Hertfordshire’s Liberal Democrat leader has welcomed Transport for London’s (TfL) U-turn on plans to make its stations cashless.

Proposals to ban cash from all TfL stations – as a way of limiting the spread of Covid-19 – has been scrapped after concerns were raised from transport watchdog London Travel Watch and Watford’s Mayor.

Mayor Peter Taylor previously said banning cash from ticket machines would cause “a lot of inconvenience” to passengers at some stations who are more than 400 metres way from a ‘ticket stop’ - a newsagents where passengers can buy a tube ticket or top up their Oyster.

Among the stations 400m or more away from a ticket stop are Watford Met, Croxley, Rickmansworth, and Chorleywood, as well as Watford High Street Overground station.

While TfL will drop its proposals, a date has not been set to re-instate cash at stations which already have temporary cashless machines such as Watford High Street station, and a TfL spokesperson says the temporary changes will remain in place for now.

Cllr Stephen Giles-Medhurst, leader of the Liberal Democrat group at Hertfordshire County Council, said: “I welcome the success of London Travel Watch in persuading TfL to drop proposals to make all tickets cashless.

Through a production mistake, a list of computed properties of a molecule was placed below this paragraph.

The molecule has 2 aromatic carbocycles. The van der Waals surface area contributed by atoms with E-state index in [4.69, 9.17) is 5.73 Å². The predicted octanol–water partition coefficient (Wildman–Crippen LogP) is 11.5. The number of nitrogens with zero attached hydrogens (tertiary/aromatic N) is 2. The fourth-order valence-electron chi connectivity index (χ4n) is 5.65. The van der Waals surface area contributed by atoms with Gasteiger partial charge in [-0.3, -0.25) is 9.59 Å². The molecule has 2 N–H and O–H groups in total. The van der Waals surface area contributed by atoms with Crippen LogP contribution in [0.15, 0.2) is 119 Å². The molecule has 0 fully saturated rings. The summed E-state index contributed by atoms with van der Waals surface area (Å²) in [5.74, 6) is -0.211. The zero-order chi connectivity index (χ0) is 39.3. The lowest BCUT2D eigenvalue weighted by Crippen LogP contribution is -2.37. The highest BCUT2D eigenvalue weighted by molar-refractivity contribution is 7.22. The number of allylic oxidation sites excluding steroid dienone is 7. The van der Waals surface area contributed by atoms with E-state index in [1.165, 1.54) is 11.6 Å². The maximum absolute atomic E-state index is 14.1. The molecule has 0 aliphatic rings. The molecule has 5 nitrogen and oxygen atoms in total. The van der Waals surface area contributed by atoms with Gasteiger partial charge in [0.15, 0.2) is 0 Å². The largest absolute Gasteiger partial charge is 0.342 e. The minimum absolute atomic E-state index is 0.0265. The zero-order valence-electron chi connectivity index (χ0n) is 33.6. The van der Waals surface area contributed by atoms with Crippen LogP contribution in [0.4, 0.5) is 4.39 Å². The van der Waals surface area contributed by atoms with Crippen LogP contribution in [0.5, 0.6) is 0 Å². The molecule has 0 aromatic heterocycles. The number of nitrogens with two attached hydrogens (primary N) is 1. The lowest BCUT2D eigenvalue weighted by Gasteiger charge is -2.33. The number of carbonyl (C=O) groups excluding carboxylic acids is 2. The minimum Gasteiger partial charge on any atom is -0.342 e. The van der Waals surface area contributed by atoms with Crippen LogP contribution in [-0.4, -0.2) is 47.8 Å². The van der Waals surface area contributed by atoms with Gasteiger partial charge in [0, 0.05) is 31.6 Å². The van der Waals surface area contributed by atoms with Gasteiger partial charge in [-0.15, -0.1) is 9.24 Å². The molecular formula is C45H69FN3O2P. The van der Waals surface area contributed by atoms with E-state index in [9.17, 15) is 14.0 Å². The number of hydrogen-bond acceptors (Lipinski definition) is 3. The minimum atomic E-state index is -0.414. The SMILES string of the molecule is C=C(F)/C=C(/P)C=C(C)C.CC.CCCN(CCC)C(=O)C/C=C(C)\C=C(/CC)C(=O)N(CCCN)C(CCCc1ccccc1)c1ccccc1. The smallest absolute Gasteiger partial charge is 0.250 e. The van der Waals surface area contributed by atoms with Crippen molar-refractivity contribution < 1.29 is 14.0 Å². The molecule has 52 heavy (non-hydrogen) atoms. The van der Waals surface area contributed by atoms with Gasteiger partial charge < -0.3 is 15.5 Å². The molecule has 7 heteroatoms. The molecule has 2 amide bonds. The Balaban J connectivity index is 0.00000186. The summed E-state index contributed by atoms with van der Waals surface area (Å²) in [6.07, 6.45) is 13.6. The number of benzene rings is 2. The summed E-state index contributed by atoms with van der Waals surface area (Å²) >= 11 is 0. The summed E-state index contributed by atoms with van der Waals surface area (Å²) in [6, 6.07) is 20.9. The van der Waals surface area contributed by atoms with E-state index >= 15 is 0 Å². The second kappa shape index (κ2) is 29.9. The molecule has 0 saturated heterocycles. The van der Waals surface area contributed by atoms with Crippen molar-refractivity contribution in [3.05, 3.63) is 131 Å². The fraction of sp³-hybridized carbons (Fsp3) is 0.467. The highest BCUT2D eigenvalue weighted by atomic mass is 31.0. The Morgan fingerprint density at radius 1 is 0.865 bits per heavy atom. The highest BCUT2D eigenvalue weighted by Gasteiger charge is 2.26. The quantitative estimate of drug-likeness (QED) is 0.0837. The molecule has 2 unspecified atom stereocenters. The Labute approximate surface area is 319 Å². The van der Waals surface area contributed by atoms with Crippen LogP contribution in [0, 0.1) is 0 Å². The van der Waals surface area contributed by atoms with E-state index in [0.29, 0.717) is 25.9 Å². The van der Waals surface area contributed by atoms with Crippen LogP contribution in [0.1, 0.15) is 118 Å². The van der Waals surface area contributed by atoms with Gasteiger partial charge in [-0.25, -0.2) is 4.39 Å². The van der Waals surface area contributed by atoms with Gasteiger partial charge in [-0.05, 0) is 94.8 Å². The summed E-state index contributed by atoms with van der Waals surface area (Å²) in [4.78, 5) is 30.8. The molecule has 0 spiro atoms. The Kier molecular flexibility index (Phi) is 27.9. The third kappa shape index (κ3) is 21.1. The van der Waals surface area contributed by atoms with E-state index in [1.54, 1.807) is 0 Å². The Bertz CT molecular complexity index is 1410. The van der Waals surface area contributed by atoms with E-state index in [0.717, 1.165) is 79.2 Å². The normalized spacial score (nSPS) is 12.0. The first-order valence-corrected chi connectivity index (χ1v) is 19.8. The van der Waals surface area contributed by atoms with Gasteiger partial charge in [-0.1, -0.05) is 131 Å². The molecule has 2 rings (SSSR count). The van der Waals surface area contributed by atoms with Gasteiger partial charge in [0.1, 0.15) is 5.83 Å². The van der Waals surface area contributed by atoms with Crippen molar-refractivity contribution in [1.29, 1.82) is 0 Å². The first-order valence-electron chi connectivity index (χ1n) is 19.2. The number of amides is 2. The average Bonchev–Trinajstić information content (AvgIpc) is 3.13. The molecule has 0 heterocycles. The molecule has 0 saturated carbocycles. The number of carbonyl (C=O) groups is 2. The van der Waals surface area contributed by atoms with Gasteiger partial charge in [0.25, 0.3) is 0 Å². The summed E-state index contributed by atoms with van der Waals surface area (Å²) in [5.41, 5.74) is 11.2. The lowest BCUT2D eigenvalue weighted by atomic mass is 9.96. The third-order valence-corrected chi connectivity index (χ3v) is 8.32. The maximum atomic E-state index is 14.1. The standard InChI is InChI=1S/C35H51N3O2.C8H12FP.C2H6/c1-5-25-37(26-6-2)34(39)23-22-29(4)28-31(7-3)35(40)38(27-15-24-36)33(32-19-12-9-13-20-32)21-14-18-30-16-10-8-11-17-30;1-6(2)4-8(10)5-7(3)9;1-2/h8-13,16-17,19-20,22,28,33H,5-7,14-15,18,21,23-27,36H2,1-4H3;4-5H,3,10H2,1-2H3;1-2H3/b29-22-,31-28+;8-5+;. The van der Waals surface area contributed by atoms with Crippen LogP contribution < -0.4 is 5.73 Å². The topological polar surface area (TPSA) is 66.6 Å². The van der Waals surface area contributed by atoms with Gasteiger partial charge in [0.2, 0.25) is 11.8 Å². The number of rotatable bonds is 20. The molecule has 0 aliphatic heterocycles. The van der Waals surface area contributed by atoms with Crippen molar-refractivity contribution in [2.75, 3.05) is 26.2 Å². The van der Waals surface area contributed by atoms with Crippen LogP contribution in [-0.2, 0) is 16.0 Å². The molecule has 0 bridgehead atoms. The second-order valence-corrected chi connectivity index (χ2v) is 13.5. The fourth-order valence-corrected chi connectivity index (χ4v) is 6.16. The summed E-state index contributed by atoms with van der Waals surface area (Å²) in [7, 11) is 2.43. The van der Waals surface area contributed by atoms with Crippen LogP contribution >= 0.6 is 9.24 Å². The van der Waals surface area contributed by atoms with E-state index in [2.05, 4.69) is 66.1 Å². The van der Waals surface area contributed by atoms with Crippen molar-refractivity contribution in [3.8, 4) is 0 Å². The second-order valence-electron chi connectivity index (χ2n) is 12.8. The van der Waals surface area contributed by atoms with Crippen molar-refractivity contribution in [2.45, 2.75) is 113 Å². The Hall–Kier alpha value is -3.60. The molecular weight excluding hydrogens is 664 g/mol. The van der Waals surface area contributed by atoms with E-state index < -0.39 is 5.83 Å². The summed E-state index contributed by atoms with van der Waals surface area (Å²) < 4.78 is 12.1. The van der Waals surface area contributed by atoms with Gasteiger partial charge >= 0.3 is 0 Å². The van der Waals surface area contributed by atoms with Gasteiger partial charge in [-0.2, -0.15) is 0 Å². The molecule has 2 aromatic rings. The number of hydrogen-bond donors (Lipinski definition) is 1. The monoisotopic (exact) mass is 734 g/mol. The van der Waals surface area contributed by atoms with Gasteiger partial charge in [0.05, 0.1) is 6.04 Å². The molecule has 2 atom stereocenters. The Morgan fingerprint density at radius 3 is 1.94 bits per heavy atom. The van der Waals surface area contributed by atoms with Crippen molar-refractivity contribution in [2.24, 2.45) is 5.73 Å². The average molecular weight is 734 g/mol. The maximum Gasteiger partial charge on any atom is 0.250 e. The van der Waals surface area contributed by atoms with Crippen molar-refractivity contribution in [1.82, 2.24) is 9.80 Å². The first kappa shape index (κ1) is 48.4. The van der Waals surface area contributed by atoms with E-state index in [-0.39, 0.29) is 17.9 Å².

“Obviously we still await a date when they are to re-instate cash at stations like Lower High Street, but it’s essential we have facilities that are accessible for all at our stations.”

Emma Gibson, director of London Travel Watch said: “We’re delighted that TfL has decided not to go ahead with their plans.

“Their proposals would have left a large number of people in London reliant on newsagents to top up their Oyster cards using cash. Our research has shown that many London Underground or DLR stations don’t have one nearby, or they may not be open when passengers need them.”

A TfL spokesperson said: “After engaging with our stakeholders, we have decided not to expand our temporary measure of making ticket machines cashless to remaining Tube and DLR stations, or other stations on our network, at this time.

“We will instead take time to reflect the issues raised throughout our engagement. The temporary changes made to station ticket machines earlier in the pandemic will remain in place, and we will continue to monitor and respond to any concerns raised.”